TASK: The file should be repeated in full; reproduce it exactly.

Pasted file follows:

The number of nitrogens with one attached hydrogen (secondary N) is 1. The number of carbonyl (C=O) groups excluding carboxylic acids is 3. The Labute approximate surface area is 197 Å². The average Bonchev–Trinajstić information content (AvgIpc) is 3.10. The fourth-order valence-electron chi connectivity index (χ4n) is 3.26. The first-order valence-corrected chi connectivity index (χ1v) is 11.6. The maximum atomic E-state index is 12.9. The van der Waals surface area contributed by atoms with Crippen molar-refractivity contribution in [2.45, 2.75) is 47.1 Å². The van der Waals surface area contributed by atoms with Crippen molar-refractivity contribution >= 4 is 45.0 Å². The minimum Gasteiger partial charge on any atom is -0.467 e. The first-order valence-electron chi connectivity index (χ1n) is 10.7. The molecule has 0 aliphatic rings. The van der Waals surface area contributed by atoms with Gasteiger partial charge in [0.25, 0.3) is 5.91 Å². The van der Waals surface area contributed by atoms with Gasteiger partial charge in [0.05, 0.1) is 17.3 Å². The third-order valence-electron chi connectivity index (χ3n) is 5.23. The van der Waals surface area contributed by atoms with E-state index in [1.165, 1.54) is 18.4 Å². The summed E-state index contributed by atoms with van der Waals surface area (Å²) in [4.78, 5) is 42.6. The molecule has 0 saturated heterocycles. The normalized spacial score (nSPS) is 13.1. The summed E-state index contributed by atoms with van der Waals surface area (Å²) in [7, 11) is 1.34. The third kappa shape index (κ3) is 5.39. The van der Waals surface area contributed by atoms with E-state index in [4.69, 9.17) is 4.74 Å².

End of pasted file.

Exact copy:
The number of nitrogens with one attached hydrogen (secondary N) is 1. The number of carbonyl (C=O) groups excluding carboxylic acids is 3. The Labute approximate surface area is 197 Å². The average Bonchev–Trinajstić information content (AvgIpc) is 3.10. The fourth-order valence-electron chi connectivity index (χ4n) is 3.26. The first-order valence-corrected chi connectivity index (χ1v) is 11.6. The maximum atomic E-state index is 12.9. The van der Waals surface area contributed by atoms with Crippen molar-refractivity contribution in [2.45, 2.75) is 47.1 Å². The van der Waals surface area contributed by atoms with Crippen molar-refractivity contribution >= 4 is 45.0 Å². The minimum Gasteiger partial charge on any atom is -0.467 e. The first-order valence-electron chi connectivity index (χ1n) is 10.7. The molecule has 0 aliphatic rings. The van der Waals surface area contributed by atoms with Gasteiger partial charge in [0.25, 0.3) is 5.91 Å². The van der Waals surface area contributed by atoms with Gasteiger partial charge in [0.05, 0.1) is 17.3 Å². The third-order valence-electron chi connectivity index (χ3n) is 5.23. The van der Waals surface area contributed by atoms with E-state index in [1.165, 1.54) is 18.4 Å². The summed E-state index contributed by atoms with van der Waals surface area (Å²) in [4.78, 5) is 42.6. The molecule has 0 saturated heterocycles. The normalized spacial score (nSPS) is 13.1. The summed E-state index contributed by atoms with van der Waals surface area (Å²) in [7, 11) is 1.34. The third kappa shape index (κ3) is 5.39. The van der Waals surface area contributed by atoms with E-state index in [4.69, 9.17) is 4.74 Å².